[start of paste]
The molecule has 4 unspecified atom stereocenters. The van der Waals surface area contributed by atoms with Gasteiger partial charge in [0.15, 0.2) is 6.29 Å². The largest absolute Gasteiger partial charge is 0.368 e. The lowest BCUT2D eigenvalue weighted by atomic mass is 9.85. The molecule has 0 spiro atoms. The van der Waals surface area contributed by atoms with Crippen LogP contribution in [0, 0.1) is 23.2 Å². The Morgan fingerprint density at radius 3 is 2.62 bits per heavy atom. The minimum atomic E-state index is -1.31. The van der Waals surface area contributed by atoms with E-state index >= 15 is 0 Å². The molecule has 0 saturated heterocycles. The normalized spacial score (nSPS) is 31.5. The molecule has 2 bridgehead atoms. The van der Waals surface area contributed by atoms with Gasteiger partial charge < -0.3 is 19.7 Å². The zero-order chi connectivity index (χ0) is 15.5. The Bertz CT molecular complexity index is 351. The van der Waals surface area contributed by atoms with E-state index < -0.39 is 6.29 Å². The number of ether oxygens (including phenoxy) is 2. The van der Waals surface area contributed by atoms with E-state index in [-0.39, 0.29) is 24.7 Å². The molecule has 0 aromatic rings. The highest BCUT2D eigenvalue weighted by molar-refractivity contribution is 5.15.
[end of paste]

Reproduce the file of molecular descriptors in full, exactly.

The molecule has 4 unspecified atom stereocenters. The van der Waals surface area contributed by atoms with Gasteiger partial charge in [0.15, 0.2) is 6.29 Å². The largest absolute Gasteiger partial charge is 0.368 e. The lowest BCUT2D eigenvalue weighted by atomic mass is 9.85. The molecule has 0 spiro atoms. The van der Waals surface area contributed by atoms with Crippen LogP contribution in [0, 0.1) is 23.2 Å². The Morgan fingerprint density at radius 3 is 2.62 bits per heavy atom. The minimum atomic E-state index is -1.31. The van der Waals surface area contributed by atoms with E-state index >= 15 is 0 Å². The molecule has 0 saturated heterocycles. The normalized spacial score (nSPS) is 31.5. The molecule has 2 bridgehead atoms. The van der Waals surface area contributed by atoms with Gasteiger partial charge < -0.3 is 19.7 Å². The zero-order chi connectivity index (χ0) is 15.5. The Bertz CT molecular complexity index is 351. The van der Waals surface area contributed by atoms with E-state index < -0.39 is 6.29 Å². The number of ether oxygens (including phenoxy) is 2. The van der Waals surface area contributed by atoms with E-state index in [-0.39, 0.29) is 24.7 Å². The molecule has 0 aromatic rings. The highest BCUT2D eigenvalue weighted by molar-refractivity contribution is 5.15.